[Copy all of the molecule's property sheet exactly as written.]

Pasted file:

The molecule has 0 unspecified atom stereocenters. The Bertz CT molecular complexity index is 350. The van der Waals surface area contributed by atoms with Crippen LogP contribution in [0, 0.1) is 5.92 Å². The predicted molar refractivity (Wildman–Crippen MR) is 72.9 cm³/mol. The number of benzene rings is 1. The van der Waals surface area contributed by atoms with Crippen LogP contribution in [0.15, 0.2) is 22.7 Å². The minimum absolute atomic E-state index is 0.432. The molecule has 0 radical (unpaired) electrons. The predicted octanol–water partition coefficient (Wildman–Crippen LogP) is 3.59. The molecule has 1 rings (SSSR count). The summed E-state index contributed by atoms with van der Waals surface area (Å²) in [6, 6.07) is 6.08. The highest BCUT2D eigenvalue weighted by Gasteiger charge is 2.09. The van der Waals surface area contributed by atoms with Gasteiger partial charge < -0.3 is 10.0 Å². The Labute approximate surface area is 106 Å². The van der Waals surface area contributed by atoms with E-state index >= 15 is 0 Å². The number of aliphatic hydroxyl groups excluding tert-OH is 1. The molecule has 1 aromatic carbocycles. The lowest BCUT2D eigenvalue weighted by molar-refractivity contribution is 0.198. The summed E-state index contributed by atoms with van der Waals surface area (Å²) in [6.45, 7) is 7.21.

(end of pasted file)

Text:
The molecule has 0 unspecified atom stereocenters. The Bertz CT molecular complexity index is 350. The van der Waals surface area contributed by atoms with Crippen LogP contribution in [0, 0.1) is 5.92 Å². The predicted molar refractivity (Wildman–Crippen MR) is 72.9 cm³/mol. The number of benzene rings is 1. The van der Waals surface area contributed by atoms with Crippen LogP contribution in [0.15, 0.2) is 22.7 Å². The minimum absolute atomic E-state index is 0.432. The molecule has 0 radical (unpaired) electrons. The predicted octanol–water partition coefficient (Wildman–Crippen LogP) is 3.59. The molecule has 1 rings (SSSR count). The summed E-state index contributed by atoms with van der Waals surface area (Å²) in [6, 6.07) is 6.08. The highest BCUT2D eigenvalue weighted by Gasteiger charge is 2.09. The van der Waals surface area contributed by atoms with Gasteiger partial charge < -0.3 is 10.0 Å². The Labute approximate surface area is 106 Å². The van der Waals surface area contributed by atoms with E-state index >= 15 is 0 Å². The number of aliphatic hydroxyl groups excluding tert-OH is 1. The molecule has 1 aromatic carbocycles. The lowest BCUT2D eigenvalue weighted by molar-refractivity contribution is 0.198. The summed E-state index contributed by atoms with van der Waals surface area (Å²) in [6.45, 7) is 7.21.